When you do backprogation with the first, at some point you’ll run into the derivative of
acos(x), which is
- 1 / sqrt( 1 - x^2 ). That can be nasty and lead to your NaNs if x is close to 1 or -1 at times.
In particular, consider the following two functions:
f(x) = cos(acos(x)) and
g(x) = x. They’re almost equivalent (except for when
x = 1, -1). When one needs to backprop against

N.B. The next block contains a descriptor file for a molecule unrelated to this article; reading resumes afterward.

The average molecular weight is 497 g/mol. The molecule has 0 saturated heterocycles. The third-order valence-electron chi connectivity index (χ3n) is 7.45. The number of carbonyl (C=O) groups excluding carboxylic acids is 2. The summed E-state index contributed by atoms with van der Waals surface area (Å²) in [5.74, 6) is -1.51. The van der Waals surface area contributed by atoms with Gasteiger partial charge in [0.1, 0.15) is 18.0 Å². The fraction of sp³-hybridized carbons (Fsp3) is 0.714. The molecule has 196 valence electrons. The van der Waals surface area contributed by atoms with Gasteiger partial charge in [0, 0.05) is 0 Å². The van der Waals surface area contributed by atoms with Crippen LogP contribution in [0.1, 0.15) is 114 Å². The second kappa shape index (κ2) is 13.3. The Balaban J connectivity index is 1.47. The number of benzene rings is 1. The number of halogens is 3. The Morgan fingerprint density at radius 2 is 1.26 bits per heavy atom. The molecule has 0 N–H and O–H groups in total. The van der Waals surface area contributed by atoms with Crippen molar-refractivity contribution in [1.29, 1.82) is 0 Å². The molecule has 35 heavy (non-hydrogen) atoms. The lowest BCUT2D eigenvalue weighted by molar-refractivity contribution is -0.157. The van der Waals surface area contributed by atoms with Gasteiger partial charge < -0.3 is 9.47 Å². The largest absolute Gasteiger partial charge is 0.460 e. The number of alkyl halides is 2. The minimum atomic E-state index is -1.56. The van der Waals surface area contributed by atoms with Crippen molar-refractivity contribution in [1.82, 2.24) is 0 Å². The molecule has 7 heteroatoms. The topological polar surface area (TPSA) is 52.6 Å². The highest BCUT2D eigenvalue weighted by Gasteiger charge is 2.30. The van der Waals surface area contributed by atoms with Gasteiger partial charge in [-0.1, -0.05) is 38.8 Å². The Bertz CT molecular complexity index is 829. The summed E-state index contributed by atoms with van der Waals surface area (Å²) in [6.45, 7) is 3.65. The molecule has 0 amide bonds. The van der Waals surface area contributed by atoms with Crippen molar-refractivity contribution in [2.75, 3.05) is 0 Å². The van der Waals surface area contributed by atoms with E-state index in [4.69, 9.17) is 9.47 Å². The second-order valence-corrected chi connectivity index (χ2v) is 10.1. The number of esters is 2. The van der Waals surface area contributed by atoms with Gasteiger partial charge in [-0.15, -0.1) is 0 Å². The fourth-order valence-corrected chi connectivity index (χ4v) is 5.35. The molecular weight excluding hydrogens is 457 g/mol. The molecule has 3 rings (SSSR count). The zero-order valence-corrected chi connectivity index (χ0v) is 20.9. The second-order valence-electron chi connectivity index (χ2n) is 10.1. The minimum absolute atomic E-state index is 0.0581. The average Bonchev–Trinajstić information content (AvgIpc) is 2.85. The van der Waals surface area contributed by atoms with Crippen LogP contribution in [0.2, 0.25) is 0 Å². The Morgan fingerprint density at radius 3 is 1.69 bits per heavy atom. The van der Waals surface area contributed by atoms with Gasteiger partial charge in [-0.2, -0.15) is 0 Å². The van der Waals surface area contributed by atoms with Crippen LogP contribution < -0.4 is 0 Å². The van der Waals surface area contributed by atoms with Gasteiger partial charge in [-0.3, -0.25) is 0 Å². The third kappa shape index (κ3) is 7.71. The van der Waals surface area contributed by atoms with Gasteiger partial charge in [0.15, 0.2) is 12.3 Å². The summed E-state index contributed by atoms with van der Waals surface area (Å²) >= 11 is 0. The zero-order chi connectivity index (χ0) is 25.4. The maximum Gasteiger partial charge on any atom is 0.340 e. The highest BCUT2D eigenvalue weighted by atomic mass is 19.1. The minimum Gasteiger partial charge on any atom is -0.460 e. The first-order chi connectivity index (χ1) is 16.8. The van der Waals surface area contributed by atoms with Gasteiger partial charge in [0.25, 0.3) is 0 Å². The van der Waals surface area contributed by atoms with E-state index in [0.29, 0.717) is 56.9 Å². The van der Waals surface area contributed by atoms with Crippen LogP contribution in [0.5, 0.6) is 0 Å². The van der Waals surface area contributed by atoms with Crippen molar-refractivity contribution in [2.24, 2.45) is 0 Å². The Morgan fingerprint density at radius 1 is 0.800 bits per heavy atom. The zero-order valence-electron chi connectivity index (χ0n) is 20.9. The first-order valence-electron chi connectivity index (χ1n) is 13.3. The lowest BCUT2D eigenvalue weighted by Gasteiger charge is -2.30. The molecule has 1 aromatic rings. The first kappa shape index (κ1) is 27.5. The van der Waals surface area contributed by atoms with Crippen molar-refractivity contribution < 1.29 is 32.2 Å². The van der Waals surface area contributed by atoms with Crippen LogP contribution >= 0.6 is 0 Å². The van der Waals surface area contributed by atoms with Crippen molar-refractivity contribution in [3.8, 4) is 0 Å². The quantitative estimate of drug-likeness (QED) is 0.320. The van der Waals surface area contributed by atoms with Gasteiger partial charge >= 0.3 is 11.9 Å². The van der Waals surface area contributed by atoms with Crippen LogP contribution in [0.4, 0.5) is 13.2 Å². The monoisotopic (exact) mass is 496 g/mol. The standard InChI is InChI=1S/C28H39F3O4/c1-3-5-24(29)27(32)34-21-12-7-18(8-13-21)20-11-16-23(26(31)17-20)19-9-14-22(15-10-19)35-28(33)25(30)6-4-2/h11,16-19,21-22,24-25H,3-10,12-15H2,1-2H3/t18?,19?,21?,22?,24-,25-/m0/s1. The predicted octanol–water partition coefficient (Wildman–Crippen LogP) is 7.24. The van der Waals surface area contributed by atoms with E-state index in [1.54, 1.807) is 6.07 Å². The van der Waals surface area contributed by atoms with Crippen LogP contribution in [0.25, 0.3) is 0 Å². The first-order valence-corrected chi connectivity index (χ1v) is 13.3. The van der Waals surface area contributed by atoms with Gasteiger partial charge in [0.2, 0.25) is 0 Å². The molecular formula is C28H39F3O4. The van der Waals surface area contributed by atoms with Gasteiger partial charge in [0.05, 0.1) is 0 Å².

g(x), life is easy: for some operation
z on the output
y = g(x), the chain rule gives you
dz/dy * dy/dx = dz/dy.
On the other hand, with
y = f(x), the backpropagation looks like:
dz/dy * dy/dx = dz/dy * (- sin (acos (x) ) (- 1/ sqrt(1 - x^2))
x is close to 1 or -1, this could be very bad.